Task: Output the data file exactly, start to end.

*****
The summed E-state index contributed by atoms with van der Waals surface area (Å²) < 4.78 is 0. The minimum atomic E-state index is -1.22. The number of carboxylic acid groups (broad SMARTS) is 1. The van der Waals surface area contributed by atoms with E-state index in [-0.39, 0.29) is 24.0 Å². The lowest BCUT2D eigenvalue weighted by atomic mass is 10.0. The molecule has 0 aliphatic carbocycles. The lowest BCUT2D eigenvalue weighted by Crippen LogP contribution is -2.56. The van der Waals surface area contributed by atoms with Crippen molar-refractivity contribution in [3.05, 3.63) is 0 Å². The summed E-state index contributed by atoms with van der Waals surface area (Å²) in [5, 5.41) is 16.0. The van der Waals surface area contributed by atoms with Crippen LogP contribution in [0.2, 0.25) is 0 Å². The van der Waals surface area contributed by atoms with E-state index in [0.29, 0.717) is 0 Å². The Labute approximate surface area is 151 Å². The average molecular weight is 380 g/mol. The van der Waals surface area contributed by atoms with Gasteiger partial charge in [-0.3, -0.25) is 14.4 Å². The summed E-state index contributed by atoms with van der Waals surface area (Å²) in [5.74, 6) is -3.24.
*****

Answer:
The summed E-state index contributed by atoms with van der Waals surface area (Å²) < 4.78 is 0. The minimum atomic E-state index is -1.22. The number of carboxylic acid groups (broad SMARTS) is 1. The van der Waals surface area contributed by atoms with E-state index in [-0.39, 0.29) is 24.0 Å². The lowest BCUT2D eigenvalue weighted by atomic mass is 10.0. The molecule has 0 aliphatic carbocycles. The lowest BCUT2D eigenvalue weighted by Crippen LogP contribution is -2.56. The van der Waals surface area contributed by atoms with Crippen molar-refractivity contribution in [3.05, 3.63) is 0 Å². The summed E-state index contributed by atoms with van der Waals surface area (Å²) in [5, 5.41) is 16.0. The van der Waals surface area contributed by atoms with Crippen LogP contribution in [0.2, 0.25) is 0 Å². The van der Waals surface area contributed by atoms with E-state index in [0.29, 0.717) is 0 Å². The Labute approximate surface area is 151 Å². The average molecular weight is 380 g/mol. The van der Waals surface area contributed by atoms with Gasteiger partial charge in [-0.3, -0.25) is 14.4 Å². The summed E-state index contributed by atoms with van der Waals surface area (Å²) in [5.74, 6) is -3.24.